«Both countries show striking parallels in their attempts to harass and intimidate into silence all actual or perceived government critics and opponents.»
As Indian Prime Minister Narendra Modi welcomed Egyptian President Abdel Fattah El-Sisi as the chief guest at his nation’s 74th Republic Day celebrations, Amnesty International on Thursday led calls for both right-wing leaders to «address the ongoing human rights and impunity crises» in their respective countries.
Meeting ahead of events commemorating the adoption of India’s constitution—including a military parade in which members of the Egyptian army marched—Modi and El-Sisi agreed to elevate bilateral ties to a «strategic partnership,» while calling for a «coordinated and concerted» effort to combat «terrorism.»
Modi—who said Wednesday that he and El-Sisi «are in agreement that terrorism is the biggest threat to humanity»—has, like his Egyptian counterpart, been accused of using anti-terrorism laws to crush critics and silence dissent.
«The current human rights crises in India and Egypt are characterized by entrenched impunity and misuse of counterterrorism legislation to clamp down on civic space and peaceful dissent.»
«The current human rights crises in India and Egypt are characterized by entrenched impunity and misuse of counterterrorism legislation to clamp down on civic space and peaceful dissent,» Philip Luther, Middle East and North Africa research and advocacy director at Amnesty International, said in a statement.
«Both countries show striking parallels in their attempts to harass and intimidate into silence all actual or perceived government critics and opponents. This unrelenting assault on human rights must end,» he added.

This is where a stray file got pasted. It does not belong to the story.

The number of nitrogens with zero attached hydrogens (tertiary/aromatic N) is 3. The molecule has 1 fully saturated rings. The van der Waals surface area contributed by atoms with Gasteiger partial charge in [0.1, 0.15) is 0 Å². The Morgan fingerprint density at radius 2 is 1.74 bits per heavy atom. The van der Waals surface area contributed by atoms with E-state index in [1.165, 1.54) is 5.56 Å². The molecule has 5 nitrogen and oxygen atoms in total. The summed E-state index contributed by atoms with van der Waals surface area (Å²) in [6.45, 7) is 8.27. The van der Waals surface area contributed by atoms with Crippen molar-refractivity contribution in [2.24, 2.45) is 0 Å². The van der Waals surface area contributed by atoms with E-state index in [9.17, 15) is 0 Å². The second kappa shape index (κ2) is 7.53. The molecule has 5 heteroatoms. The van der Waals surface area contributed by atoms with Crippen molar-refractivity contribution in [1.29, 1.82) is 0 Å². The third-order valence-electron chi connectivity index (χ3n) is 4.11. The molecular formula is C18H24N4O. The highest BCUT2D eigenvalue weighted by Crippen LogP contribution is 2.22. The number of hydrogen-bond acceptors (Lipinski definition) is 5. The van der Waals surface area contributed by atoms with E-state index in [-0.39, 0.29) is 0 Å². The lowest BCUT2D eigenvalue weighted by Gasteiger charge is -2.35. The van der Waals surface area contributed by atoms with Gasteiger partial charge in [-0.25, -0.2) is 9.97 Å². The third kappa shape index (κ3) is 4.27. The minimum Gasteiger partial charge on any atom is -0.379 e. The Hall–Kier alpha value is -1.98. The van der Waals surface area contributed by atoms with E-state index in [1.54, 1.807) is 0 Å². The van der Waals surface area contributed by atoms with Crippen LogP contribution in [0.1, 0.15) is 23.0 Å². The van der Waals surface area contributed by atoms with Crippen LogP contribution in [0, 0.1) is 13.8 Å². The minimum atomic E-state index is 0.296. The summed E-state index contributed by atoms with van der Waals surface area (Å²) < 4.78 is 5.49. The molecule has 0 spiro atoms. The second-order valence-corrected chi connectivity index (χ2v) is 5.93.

As Amnesty noted:
In recent years, authorities in both countries have severely repressed the rights to freedom of expression, association, and peaceful assembly and failed to address entrenched discrimination against religious minorities.
Human rights defenders, lawyers, political opponents, peaceful protesters, academics, and students, face arbitrary arrests and detention, unjust prosecutions, and other forms of harassment and intimidation solely for their peaceful exercise of their human rights in both India and Egypt.
«India and Egypt seem to have taken their long-standing bilateral cooperation to a different level where they share tactics to increasingly repress rights and freedoms,» Amnesty International India board chief Aakar Patel said in a statement. «As the leaders of the two countries take the center stage, celebrations of the adoption of India’s constitution 74 years ago should not overshadow the grim reality that the human rights situations in both countries have been on a downward spiral.»
Leading an open letter from Egyptian and Indian diaspora members published Tuesday by the Canadian alternative news site rabble.ca, Ehab Lotayef, Samaa Elibyari, and Jooneed Jeeroburkhan noted that India’s constitution «guarantees full equality and rights to all Indians and declares the country a secular, socialist republic.»
«However today’s India is led by a Hindu ethno-nationalist party committed to converting it into a Hindu nation,» the authors continued, and «the government of India has been called out by domestic and international human rights organizations for unleashing and engendering violence and detentions against Muslim, Dalit, and Christian minorities as well as any human rights defenders.»
«Meanwhile, January 25 marks the start of the 17 days in 2011 which forced one of the region’s longest-serving and most influential leaders, Egyptian President Hosni Mubarak, from power,» they continued. «We recall that moment of incredible exhilaration as all Egyptians aspired to more democracy and social justice. Unfortunately, on July 3, 2013, then-Gen. Abdel Fattah El-Sisi staged a coup d’état that toppled President Mohamed Morsi, the first democratically elected president of Egypt, and returned the country to dictatorial rule.»
By Brett Wilkins